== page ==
BKU inquiry glosses over police role

Updated February 24, 2016

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PESHAWAR: On a foggy morning on Jan 20, four militants scaled the rear wall of Bacha Khan University Campus in Charsadda before going on a shooting spree, killing 18 students and a faculty member.

Two days later, an apex committee ordered an inquiry into the attack. The terms of reference (ToRs) framed to fix responsibility, however, did not include the role of law enforcement agencies in possibly averting and responding to the unfolding tragedy at the campus.

Dawn carried out its own investigations; visited the campus, undertook background checks, spoke to multiple sources within the security apparatus, interviewed witnesses and examined the Closed Circuit Television (CCTV) footage in an effort to reconstruct and sequence the events leading to and the aftermath of the attack.

The sources spoke to Dawn on background basis due to the sensitivity of the issue. Dawn also approached the police and solicited its version on the attack.

The three-member committee, headed by the Peshawar Commis­sioner, was tasked to “investigate the flaw and negligence in security arrangements, fix responsibility and submit report within five days”, thus effectively shifting the onus of security on the campus administration, while avoiding the events that unfolded on the day of the carnage.

There is just one passing reference to this aspect in a supplementary statement to the committee filed by the BKU campus administration director, Dr Shakeel Ahmad. “In his supplementary statement, he stated that on the day of the occurrence, police were informed via SOS (Save Our Soul) call, who reached after one hour but refused to go ahead on the plea that it was the responsibility of the Pak Army,” the inquiry committee report said.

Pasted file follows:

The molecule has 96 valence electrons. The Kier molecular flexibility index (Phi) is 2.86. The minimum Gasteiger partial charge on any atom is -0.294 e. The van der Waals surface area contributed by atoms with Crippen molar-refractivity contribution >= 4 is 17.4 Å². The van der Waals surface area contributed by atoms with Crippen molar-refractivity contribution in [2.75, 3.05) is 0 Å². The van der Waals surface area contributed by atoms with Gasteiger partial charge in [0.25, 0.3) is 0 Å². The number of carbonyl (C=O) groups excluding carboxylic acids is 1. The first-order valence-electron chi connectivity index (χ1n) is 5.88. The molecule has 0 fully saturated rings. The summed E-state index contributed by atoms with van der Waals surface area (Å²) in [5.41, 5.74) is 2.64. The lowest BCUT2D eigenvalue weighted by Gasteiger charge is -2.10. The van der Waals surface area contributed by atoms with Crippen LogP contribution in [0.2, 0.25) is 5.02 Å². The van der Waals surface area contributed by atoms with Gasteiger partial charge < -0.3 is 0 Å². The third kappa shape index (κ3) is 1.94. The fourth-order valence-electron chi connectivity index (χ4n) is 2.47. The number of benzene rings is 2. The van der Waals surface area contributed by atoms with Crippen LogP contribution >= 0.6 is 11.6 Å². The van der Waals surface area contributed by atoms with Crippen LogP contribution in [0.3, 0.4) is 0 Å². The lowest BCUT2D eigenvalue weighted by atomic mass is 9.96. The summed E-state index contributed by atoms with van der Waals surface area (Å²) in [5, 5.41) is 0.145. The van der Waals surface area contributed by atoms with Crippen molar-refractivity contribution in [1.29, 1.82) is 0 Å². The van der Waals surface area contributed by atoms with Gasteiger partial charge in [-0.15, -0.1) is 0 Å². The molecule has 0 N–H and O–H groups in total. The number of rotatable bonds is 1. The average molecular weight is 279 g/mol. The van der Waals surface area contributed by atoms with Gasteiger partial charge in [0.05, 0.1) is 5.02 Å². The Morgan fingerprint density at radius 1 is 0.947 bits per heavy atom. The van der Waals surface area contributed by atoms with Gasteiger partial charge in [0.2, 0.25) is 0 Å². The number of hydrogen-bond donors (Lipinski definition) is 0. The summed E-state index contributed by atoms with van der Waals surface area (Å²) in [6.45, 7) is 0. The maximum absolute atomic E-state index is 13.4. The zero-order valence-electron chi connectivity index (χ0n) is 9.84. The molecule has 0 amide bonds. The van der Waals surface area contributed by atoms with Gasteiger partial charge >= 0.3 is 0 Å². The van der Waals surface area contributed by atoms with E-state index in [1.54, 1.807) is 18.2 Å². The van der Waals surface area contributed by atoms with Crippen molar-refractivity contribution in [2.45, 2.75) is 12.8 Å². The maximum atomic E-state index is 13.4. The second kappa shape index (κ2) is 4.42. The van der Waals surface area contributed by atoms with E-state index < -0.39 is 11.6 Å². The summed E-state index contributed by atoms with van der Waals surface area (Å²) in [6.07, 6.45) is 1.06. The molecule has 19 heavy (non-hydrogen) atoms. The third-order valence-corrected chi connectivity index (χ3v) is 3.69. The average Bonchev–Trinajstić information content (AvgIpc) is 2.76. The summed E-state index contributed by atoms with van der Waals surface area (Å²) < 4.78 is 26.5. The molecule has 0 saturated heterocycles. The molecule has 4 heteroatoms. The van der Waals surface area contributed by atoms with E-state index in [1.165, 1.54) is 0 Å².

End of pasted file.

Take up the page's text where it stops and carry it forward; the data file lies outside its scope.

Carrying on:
“The security guards of the university engaged the terrorists till the arrival of Pak Army. Despite meagre weapons, the security guards fought bravely,” Dr Shakeel, who is overseeing security of the campus, said in his supplementary statement. No attention was paid to the statement and no further action was taken to broaden the scope of the inquiry to see if the statement was correct and indeed, if that was the case, could a timely action helped save more lives.

“It was not in our ToRs,” a senior official, who was part of the inquiry committee, said.


A probe body member says role of law enforcement agencies was not part of the terms of reference


In a written response to Dawn’s query, the police denied the accusation and asserted that not only did they reach the campus well in time, they immediately launched an assault and killed two of the four attackers. This claim was, however, disputed by multiple law enforcement and security sources.

Here is how it all began.

The CCTV footage shows that Camera 9 caught the first glimpse of the militants walking through the thick fog at 9.13am, with one of them looking at his watch.

At 9.17 am, Camera 8 shows militants firing, heading toward the annex. Network support engineer, Muhammad Faisal, who oversaw the IT lab that housed the CCTV monitoring system, made the first call to the Army Support Cell, after hearing heavy gunfire inside the campus. This is presumed to be the first round of gunfire.

Unlike the inquiry committee report that suggests that the IT lab that was found locked, it was from here that two female students and four others were rescued. This has been corroborated by two other individuals.

At roughly 9.22am, militants were seen heading towards the Administration Block. The police reached outside the campus at around 9.42 am. 102 Brigade of the Pakistan Army rushed to the spot from Peshawar and reached the campus between 10.48am and 10.50am.

The encounter with the militants commenced immediately after the military personnel entered the campus, together with another batch of soldiers arriving from Mardan.

By all accounts, including those of the campus administration, students, police and other law enforcement officials, the security guards with whatever weaponry they had, fought bravely. Had they not engaged the militants and not provided enough time to the security forces, the casualty figure would have been much higher.